Why KDE?

I have been using KDE as my desktop environment ever since I started using Linux. Everyone once in a while though, I had the urge to try out something new. I moved in and out of GNOME a couple of times. Over the past couple of months, my desire to try out something new was fuelled by the fact that a lot of really Linux savvy users that I know rarely used KDE or GNOME — most would be using something weird like Enlightenment or Fluxbox or Xfce or IceWM and so on. I didn’t want to be left behind.

So over the past few weeks, I tried out a lot of things, and it was an honest effort mind you. Just to be sure that I didn’t end up using my old desktop, I uninstalled KDE before moving on to anything else. My first shot was at Enlightenment. Lightning fast start up, slick (albeit a bit weird) looking desktop. Extremely, //extremely// configurable. I’m sure E (short for Englitenment) could be a great desktop. But its more or less useless until you spend some time configuring it. I wasn’t in the mood to do that. Besides I really missed the usual niceties of KDE/GNOME like the system tray or the task bar.

Next, I tried GNOME. To be honest, I really liked it. Damn fast, damn slick — much better than what it was when I had seriously tried it last (but that was around 3 years back). I loved the themes, the control panel — and one has to admit, GTK2 is really really good. However, a few things really disgusted me — the main GNOME panel absolutely sucked — the icons didn’t look good, they were too close together at times, no icon zooming, look cluttered at times or too far apart, and most importantly, there was no news ticker applet. Now this might seem like a silly reason for not liking GNOME, but I really miss knewsticker — its just awesome! Apart from some minor quirks, GNOME was good though. I mean look and feel apart, there’s really not much of a difference between KDE and GNOME functionally. But like most other applications (be it editors, desktops, browsers), its the minor quirks that make all the difference.

Still enthused, I went ahead and tried Xfce. I must say that I was impressed. Its faster than both GNOME and KDE. The settings manager is really well organized. Its GTK2 look is actually better than GNOME itself. And its the only thing I’ve seen so far that can really effectively use both your GNOME and KDE stuff. For instance, you could have the main panel use GNOME icons, the file manager use KDE icons and everything else use Xfce default icons. Same goes for window decorations, borders, and desktop themes. On the flip side, a news ticker was missing here as well. Also, there’s no straight forward way of adding desktop icons in Xfce (though I don’t use them much anyways). The default shell Xfce uses is xterm, which kind of sucks. I could always use konsole or gnome-terminal, but that would be kind of cheating right? Another thing I missed was an easy way to configure keys (especially multimedia keys) on my keyboard. KDE, GNOME and Enlightenment all really excel at doing this. I might be wrong of course, there might be easy way I just overlooked.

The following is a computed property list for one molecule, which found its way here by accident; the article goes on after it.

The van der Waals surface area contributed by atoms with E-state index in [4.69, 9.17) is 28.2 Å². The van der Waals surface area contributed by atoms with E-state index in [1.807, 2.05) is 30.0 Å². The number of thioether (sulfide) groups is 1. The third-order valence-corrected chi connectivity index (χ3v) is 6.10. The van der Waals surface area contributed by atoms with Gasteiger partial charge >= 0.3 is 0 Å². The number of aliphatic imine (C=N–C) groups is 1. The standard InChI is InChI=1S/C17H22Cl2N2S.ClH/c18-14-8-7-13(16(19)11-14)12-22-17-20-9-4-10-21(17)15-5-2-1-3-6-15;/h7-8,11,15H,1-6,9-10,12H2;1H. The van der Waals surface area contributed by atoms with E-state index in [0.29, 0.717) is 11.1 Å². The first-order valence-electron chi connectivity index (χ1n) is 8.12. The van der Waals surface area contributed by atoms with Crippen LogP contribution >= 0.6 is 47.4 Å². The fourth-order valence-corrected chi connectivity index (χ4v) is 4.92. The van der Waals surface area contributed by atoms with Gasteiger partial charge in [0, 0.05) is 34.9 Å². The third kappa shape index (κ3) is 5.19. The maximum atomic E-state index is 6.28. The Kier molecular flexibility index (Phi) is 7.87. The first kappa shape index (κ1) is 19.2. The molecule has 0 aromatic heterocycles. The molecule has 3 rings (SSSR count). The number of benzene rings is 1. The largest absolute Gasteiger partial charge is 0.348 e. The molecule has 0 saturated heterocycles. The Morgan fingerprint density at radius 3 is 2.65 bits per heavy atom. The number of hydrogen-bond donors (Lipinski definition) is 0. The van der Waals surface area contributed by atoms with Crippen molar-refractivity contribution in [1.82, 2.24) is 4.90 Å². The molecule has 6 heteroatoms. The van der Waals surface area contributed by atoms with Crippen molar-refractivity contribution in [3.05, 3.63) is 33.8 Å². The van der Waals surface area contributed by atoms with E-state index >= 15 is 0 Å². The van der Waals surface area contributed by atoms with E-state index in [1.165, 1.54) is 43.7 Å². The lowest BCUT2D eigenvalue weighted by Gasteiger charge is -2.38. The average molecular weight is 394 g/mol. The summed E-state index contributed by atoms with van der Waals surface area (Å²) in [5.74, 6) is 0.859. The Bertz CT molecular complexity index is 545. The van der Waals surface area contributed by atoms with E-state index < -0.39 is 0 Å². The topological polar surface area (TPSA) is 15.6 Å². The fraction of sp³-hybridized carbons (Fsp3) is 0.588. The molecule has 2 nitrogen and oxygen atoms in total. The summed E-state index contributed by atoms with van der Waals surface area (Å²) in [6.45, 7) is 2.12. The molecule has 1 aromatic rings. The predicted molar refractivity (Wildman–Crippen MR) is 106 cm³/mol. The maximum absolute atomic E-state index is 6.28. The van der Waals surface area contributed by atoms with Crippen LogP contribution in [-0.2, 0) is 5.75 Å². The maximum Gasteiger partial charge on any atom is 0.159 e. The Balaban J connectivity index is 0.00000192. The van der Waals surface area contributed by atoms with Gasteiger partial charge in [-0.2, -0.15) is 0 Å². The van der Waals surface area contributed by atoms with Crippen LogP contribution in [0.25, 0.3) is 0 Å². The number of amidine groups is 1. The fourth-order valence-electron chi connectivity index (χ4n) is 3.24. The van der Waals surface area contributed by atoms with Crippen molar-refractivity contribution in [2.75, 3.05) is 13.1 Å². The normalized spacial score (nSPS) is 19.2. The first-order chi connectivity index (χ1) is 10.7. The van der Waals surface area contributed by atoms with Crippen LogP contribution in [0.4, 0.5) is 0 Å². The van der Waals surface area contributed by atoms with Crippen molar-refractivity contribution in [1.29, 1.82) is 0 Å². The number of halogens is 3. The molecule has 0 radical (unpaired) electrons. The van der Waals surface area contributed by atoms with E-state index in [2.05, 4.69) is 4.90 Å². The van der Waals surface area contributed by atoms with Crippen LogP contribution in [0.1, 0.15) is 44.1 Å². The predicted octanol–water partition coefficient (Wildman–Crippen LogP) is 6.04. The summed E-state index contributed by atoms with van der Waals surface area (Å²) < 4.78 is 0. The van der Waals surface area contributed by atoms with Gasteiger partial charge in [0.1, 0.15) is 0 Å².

Anyways, after doing all this for a few weeks, I realized that after spending some time in configurations, more or less all of the desktops were equal as far as functionality went. But eventually I did come back to KDE. And funny as it may sound, I realize that the clinching factor in favour of KDE was the knewsticker applet :-D

One comment

  1. James

    i agree about news ticker… it’s a must on my kde. i’ve spent few days looking for something better then knewsticker… something like newsticker from http://www.worldflash.com (which i think is hands down best ticker out there), but found nothing. Pity WorldFlash is only for windows… looks like i’ll have to code one myself heh :(

Leave a Reply